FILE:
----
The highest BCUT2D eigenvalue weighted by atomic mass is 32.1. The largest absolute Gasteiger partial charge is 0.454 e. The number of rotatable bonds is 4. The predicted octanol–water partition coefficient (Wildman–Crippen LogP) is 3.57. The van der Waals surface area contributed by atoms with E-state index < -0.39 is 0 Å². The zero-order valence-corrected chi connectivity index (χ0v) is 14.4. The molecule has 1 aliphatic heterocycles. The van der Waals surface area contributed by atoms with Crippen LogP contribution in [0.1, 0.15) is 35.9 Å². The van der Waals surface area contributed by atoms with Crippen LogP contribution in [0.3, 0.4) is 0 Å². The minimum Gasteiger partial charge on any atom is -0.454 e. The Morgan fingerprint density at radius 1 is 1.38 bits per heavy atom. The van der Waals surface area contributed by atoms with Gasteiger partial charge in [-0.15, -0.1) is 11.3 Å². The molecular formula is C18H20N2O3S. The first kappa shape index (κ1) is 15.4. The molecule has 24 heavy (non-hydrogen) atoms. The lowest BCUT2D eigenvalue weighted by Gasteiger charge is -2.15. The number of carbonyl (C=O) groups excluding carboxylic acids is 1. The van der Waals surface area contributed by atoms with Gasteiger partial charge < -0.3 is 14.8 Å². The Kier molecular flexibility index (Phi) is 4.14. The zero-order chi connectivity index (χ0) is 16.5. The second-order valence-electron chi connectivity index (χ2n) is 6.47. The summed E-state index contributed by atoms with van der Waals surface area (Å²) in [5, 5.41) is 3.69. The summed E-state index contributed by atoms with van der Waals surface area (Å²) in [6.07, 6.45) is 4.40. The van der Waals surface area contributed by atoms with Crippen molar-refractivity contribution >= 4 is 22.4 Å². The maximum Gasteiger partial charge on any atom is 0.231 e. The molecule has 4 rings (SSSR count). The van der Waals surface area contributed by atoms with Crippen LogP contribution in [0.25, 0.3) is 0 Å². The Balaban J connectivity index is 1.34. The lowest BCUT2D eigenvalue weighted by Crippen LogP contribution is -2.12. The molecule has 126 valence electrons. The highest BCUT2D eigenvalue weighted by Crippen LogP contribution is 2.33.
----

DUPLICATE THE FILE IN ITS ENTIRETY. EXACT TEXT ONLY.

The highest BCUT2D eigenvalue weighted by atomic mass is 32.1. The largest absolute Gasteiger partial charge is 0.454 e. The number of rotatable bonds is 4. The predicted octanol–water partition coefficient (Wildman–Crippen LogP) is 3.57. The van der Waals surface area contributed by atoms with E-state index < -0.39 is 0 Å². The zero-order valence-corrected chi connectivity index (χ0v) is 14.4. The molecule has 1 aliphatic heterocycles. The van der Waals surface area contributed by atoms with Crippen LogP contribution in [0.1, 0.15) is 35.9 Å². The van der Waals surface area contributed by atoms with Crippen LogP contribution in [0.3, 0.4) is 0 Å². The minimum Gasteiger partial charge on any atom is -0.454 e. The Morgan fingerprint density at radius 1 is 1.38 bits per heavy atom. The van der Waals surface area contributed by atoms with Gasteiger partial charge in [-0.15, -0.1) is 11.3 Å². The molecular formula is C18H20N2O3S. The first kappa shape index (κ1) is 15.4. The molecule has 24 heavy (non-hydrogen) atoms. The lowest BCUT2D eigenvalue weighted by Gasteiger charge is -2.15. The number of carbonyl (C=O) groups excluding carboxylic acids is 1. The van der Waals surface area contributed by atoms with Gasteiger partial charge < -0.3 is 14.8 Å². The Kier molecular flexibility index (Phi) is 4.14. The zero-order chi connectivity index (χ0) is 16.5. The second-order valence-electron chi connectivity index (χ2n) is 6.47. The summed E-state index contributed by atoms with van der Waals surface area (Å²) in [5, 5.41) is 3.69. The summed E-state index contributed by atoms with van der Waals surface area (Å²) in [6.07, 6.45) is 4.40. The van der Waals surface area contributed by atoms with Crippen molar-refractivity contribution >= 4 is 22.4 Å². The maximum Gasteiger partial charge on any atom is 0.231 e. The molecule has 4 rings (SSSR count). The van der Waals surface area contributed by atoms with Crippen LogP contribution in [0.25, 0.3) is 0 Å². The Balaban J connectivity index is 1.34. The lowest BCUT2D eigenvalue weighted by Crippen LogP contribution is -2.12. The molecule has 126 valence electrons. The highest BCUT2D eigenvalue weighted by Crippen LogP contribution is 2.33.